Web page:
Perspectives in Clinical Research

: 2015  |  Volume : 6  |  Issue : 3  |  Page : 134--138

Patient centric approach for clinical trials: Current trend and new opportunities

Neha Shankar Sharma 
 Tata Consultany Services, Mumbai, India

Correspondence Address:
Neha Shankar Sharma
B 702 Shiv Veer CHS Ltd., Sector 8, Charkop, Kandivali West, Mumbai - 400 067, Maharashtra


The clinical research industry today is undergoing a major facelift. Companies are continuously looking to adopt and implement effective and innovative ways to accelerate drug launches in the market. Companies today are more open and do not view patients as mere DQsubjectsDQ who generate data, - but as informed collaborators whose participation is DQcoreDQ to the overall success of trials leading to the emergence of the concept of DQpatient-centric trials.DQ This paper is intended to highlight the current trends and new opportunities that can be seen in industry -indicative of crucial role patients today play in their own health care using technology, social media and self education.

How to cite this article:
Sharma NS. Patient centric approach for clinical trials: Current trend and new opportunities.Perspect Clin Res 2015;6:134-138

How to cite this URL:
Sharma NS. Patient centric approach for clinical trials: Current trend and new opportunities. Perspect Clin Res [serial online] 2015 [cited 2022 May 28 ];6:134-138
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In an era of increased complexity and escalating costs of clinical research, a focus on personalized medicine and patient empowerment, drug development is undergoing a metamorphosis. Typically, when a clinical trial is conducted, clinicians and patients collaborate with the sponsor for determining the safety and effectiveness of a molecule under experimental treatment. Trials are usually designed keeping in mind the feasibility and ease with which the sponsor can conduct the study. This can lead to a large number of costly and complex trials being conducted, without addressing the patient's convenience or needs. As per an IMS Health Study forecast, global spending on medicines is targeted to increase 30% to $1.3 trillion by 2018. [1] The spend has grown, but patient's needs are not being met. Thus, patient-centric drug development is now becoming the model that the industry is following. Today, patients are aware, technology-driven, and informed-driving the change in mindset and way clinical trials are being approached and conducted.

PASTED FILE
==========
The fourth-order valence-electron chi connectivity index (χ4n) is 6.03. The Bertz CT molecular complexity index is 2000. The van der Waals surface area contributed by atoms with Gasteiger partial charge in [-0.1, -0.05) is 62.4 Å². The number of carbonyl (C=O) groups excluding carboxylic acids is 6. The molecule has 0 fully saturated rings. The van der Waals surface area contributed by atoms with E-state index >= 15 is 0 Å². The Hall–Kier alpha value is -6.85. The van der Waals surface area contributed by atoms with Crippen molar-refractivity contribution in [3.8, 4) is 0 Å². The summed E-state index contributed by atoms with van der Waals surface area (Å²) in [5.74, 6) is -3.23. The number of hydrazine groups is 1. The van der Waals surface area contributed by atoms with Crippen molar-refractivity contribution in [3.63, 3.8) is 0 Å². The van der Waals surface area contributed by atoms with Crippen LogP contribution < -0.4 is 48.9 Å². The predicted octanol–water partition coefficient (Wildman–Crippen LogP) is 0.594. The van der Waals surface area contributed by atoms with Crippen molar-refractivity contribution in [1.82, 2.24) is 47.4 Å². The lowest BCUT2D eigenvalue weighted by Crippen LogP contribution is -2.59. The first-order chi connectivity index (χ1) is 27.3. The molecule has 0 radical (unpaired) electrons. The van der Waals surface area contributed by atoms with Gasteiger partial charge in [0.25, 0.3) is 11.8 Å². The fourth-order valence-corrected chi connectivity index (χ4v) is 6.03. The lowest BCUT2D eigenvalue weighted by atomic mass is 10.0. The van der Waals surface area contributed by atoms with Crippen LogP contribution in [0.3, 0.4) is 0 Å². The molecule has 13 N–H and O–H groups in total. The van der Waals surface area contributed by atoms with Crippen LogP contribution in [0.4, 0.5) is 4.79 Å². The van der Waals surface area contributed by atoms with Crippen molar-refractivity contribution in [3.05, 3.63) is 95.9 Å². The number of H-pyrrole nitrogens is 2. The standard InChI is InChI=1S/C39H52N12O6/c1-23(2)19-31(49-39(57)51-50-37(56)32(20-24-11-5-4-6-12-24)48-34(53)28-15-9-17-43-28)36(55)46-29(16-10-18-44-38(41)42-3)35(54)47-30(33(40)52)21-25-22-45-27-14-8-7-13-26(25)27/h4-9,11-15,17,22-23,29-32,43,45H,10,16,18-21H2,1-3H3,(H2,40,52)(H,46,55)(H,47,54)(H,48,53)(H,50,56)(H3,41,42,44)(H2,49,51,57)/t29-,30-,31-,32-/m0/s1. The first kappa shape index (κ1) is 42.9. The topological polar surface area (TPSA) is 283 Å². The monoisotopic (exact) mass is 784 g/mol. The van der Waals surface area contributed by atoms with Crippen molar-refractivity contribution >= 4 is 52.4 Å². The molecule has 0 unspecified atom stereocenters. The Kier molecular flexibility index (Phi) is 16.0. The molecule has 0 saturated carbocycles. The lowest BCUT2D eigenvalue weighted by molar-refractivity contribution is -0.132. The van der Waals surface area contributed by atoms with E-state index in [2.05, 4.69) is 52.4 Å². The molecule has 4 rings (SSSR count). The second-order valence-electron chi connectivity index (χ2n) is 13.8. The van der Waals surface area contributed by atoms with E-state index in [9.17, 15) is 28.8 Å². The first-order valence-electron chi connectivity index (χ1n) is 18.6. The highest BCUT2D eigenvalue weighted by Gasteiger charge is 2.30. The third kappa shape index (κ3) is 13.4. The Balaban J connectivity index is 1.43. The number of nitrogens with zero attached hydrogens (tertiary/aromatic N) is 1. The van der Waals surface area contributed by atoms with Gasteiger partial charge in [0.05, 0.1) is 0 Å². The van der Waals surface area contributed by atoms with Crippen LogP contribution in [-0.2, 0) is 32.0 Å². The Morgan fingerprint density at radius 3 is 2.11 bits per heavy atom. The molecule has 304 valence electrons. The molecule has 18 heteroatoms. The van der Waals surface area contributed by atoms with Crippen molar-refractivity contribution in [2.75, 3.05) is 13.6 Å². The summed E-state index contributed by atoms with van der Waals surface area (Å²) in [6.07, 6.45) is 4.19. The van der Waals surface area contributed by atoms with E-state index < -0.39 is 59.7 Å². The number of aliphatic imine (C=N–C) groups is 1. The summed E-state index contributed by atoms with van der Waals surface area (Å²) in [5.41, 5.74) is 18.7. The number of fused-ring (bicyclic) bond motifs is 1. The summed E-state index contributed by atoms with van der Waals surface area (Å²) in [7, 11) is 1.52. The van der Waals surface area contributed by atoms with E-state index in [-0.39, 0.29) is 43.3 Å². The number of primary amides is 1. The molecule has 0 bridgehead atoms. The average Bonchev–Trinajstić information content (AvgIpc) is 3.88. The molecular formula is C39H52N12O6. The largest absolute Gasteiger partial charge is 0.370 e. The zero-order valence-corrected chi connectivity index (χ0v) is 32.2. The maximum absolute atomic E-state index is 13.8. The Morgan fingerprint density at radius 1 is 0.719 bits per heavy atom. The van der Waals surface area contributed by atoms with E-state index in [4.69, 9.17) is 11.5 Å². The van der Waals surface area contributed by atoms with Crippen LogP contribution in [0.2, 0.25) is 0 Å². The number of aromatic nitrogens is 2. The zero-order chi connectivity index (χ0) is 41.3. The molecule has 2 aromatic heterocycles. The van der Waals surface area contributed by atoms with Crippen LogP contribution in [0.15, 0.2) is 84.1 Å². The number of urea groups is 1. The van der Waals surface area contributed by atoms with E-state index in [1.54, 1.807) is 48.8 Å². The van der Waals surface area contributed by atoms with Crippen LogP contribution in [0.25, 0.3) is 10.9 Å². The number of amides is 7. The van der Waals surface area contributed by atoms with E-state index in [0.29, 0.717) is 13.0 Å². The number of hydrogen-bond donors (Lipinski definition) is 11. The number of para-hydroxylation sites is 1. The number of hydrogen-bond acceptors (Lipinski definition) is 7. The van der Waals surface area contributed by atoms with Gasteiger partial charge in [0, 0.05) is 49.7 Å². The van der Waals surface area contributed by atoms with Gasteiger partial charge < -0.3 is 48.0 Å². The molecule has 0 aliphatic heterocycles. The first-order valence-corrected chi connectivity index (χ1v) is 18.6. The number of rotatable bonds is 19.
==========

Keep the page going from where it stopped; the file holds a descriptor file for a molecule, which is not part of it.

A number of factors can influence a patient's decision to participate in a clinical trial including financial, social, philanthropic or altruistic. [2] Prior to enrolling in trials, patients today invest time in learning about the disease of interest, the drug mechanism for cure, locations where trials are being conducted and results from similar trials to name a few, through the internet. This has enhanced the quality of discussions occurring between the physician and patient. Benefits of engaging these "digital patients" have been realized. Contract research organizations (CROs) are offering a ready repository of patients who have enrolled in different trials to pharma companies keen on conducting trials-driving cost and effort saving. For example, quintiles have more than three million patients under their "Digital Patient Unit" program which also helps to use real world patients for the faster testing of inclusion/exclusion criteria and allows sponsors to prescreen the subjects and refer them, if needed, to clinical trial sites. [3]


Pharma are using technology to run contests and competitions to gather ideas and feedback on trial designs, informed consent forms (ICFs) and protocols. Open discussions on draft protocols specially focused on endpoints and visited structure are encouraged, and updates are made based on the responses received. Some of the areas where patients are being actively engaged are listed below.

Seeking patient inputs in informed consent forms

The draft guidelines on the informed consent released by the Food and Drug Administration (FDA) in July 2014 could be used as a ready reference for building effective ICFs. While building ICFs, an approach, which is behavioral but science-based helps uncover patient insights. The usage of simple language easily deciphered by the participating subject will establish expectations regarding foreseen and unforeseen risks. ICFs that are short and precise will hold the attention. Clearly defining study objectives, end points and providing a detailed summary would retain the interest of the patient. It could also help in understanding the enrollment risks and also highlight factors that could be adjusted in the protocol for minimizing those risks. [3] Having the ICF reviewed by a layman could also be considered as it would shed light on content that is too scientific in nature. Understanding the section of the protocol that led to distress while review (e.g., surgical procedure related requirement) could help one make amendments, if needed, in earlier stages of protocol development. Seeking clarification from patients on their understanding of the protocol could provide insights on building ICFs that would be better accepted by a larger patient population. [4]

Building patient friendly protocols and grooming study staff